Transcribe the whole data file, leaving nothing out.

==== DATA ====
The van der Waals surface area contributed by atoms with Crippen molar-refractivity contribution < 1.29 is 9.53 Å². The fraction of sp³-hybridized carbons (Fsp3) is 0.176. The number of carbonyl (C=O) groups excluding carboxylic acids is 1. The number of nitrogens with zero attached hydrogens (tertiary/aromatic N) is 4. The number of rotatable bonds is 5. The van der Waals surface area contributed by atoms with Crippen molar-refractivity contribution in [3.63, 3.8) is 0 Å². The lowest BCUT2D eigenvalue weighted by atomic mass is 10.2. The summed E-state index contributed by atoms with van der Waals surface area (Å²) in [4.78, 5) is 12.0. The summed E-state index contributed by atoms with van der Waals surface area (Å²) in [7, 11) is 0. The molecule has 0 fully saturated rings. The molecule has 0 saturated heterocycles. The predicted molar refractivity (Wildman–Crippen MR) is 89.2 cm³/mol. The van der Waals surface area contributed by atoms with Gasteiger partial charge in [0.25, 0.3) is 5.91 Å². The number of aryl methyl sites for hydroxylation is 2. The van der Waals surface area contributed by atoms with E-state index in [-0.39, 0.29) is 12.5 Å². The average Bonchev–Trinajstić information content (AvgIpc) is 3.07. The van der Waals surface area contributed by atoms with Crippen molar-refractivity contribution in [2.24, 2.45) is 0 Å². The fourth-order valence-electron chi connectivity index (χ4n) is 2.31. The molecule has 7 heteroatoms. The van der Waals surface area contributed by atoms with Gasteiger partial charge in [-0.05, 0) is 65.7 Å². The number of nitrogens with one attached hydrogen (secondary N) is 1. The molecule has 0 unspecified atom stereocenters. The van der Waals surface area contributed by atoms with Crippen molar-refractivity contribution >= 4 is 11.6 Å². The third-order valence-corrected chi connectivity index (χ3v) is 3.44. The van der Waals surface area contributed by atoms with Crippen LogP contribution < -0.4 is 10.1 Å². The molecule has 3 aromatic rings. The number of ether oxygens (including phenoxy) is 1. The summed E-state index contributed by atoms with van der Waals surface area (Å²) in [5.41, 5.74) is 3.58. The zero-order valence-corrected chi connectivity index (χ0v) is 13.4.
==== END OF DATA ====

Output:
The van der Waals surface area contributed by atoms with Crippen molar-refractivity contribution < 1.29 is 9.53 Å². The fraction of sp³-hybridized carbons (Fsp3) is 0.176. The number of carbonyl (C=O) groups excluding carboxylic acids is 1. The number of nitrogens with zero attached hydrogens (tertiary/aromatic N) is 4. The number of rotatable bonds is 5. The van der Waals surface area contributed by atoms with Crippen molar-refractivity contribution in [3.63, 3.8) is 0 Å². The lowest BCUT2D eigenvalue weighted by atomic mass is 10.2. The summed E-state index contributed by atoms with van der Waals surface area (Å²) in [4.78, 5) is 12.0. The summed E-state index contributed by atoms with van der Waals surface area (Å²) in [7, 11) is 0. The molecule has 0 fully saturated rings. The molecule has 0 saturated heterocycles. The predicted molar refractivity (Wildman–Crippen MR) is 89.2 cm³/mol. The van der Waals surface area contributed by atoms with Gasteiger partial charge in [0.25, 0.3) is 5.91 Å². The number of aryl methyl sites for hydroxylation is 2. The van der Waals surface area contributed by atoms with E-state index in [-0.39, 0.29) is 12.5 Å². The average Bonchev–Trinajstić information content (AvgIpc) is 3.07. The van der Waals surface area contributed by atoms with Crippen molar-refractivity contribution in [2.24, 2.45) is 0 Å². The fourth-order valence-electron chi connectivity index (χ4n) is 2.31. The molecule has 7 heteroatoms. The van der Waals surface area contributed by atoms with Gasteiger partial charge in [-0.05, 0) is 65.7 Å². The number of nitrogens with one attached hydrogen (secondary N) is 1. The molecule has 0 unspecified atom stereocenters. The van der Waals surface area contributed by atoms with Crippen molar-refractivity contribution >= 4 is 11.6 Å². The third-order valence-corrected chi connectivity index (χ3v) is 3.44. The van der Waals surface area contributed by atoms with Crippen LogP contribution < -0.4 is 10.1 Å². The molecule has 3 aromatic rings. The number of ether oxygens (including phenoxy) is 1. The summed E-state index contributed by atoms with van der Waals surface area (Å²) in [5.41, 5.74) is 3.58. The zero-order valence-corrected chi connectivity index (χ0v) is 13.4.